Lichen planus is a non-infectious, itchy rash that can affect many areas of the body.
Affected areas can include:
- the arms and legs
- the mouth (oral lichen planus)
- the nails and scalp
- the vulva, vagina and penis
Read more about the symptoms of lichen planus.
The exact cause of lichen planus is unknown. However, the condition is not infectious and does not run in families. It cannot be passed on to other people, including sexual partners. Read more about the causes of lichen planus.
A GP can usually diagnose lichen planus by examining the rash and asking you about your symptoms. Oral lichen planus is often diagnosed by a dentist during routine dental check-ups. Read more about diagnosing lichen planus.
Treating lichen planus
There is no single treatment that can cure lichen planus completely. However, treatments are available to help manage the symptoms and make living with it easier. For example, steroid creams are often used to help relieve the itch and control the rash.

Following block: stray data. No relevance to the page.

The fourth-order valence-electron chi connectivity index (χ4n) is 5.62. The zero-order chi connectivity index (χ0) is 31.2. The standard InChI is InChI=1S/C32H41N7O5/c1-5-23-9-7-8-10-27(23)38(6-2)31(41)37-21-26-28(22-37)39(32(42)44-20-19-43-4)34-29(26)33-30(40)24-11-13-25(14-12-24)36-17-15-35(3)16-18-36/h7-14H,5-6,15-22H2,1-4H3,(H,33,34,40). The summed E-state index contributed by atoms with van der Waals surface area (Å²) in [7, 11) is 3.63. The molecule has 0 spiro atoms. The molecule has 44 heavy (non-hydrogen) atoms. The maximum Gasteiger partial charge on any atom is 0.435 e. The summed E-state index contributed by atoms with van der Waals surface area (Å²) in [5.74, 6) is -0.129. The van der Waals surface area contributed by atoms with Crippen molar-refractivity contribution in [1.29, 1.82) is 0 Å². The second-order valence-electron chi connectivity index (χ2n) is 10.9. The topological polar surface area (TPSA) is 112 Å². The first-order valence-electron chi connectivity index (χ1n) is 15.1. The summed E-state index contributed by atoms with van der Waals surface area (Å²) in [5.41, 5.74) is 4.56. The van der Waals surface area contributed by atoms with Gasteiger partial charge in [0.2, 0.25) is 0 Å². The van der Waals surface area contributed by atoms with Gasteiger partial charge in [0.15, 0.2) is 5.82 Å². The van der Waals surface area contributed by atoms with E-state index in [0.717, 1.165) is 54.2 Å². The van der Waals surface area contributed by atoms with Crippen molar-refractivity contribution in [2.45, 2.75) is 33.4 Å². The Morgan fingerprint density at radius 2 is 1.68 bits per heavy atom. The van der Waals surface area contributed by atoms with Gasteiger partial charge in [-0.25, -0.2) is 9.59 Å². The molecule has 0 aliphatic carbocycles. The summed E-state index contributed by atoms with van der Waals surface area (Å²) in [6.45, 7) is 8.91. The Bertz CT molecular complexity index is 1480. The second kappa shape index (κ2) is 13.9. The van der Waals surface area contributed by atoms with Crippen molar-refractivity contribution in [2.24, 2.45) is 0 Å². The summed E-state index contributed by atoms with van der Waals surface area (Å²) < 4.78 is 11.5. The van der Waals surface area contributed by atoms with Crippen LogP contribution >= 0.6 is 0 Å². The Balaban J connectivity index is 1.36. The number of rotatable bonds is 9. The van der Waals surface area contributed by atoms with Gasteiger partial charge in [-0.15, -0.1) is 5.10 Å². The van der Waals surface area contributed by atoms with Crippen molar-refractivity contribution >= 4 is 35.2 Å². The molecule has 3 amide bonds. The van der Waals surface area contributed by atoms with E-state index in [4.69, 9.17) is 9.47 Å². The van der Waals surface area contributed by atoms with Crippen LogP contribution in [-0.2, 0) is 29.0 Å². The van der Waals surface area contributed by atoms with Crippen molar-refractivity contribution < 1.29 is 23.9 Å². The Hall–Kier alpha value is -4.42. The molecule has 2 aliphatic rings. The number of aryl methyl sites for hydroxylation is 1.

Most cases of lichen planus of the skin clear up on their own within six to nine months. The rash rarely lasts longer than 18 months.
Learn more in how lichen planus is treated.
Who is affected
It is estimated that lichen planus affects 1-2% of the population worldwide and is more common in adults over the age of 40.
Lichen planus of the skin affects men and woman equally. However, oral lichen planus is more common among females. The mouth is affected in around 50% of all cases of lichen planus (oral lichen planus).
Erosive lichen planus
Erosive lichen planus is a rare form of the condition that can last for a long time. It causes painful ulcers to develop in the mouth and in male and female genital areas.
In some cases, long-term erosive lichen planus can increase the chance of some types of cancer developing.
Read about complications of lichen planus for more information about erosive lichen planus.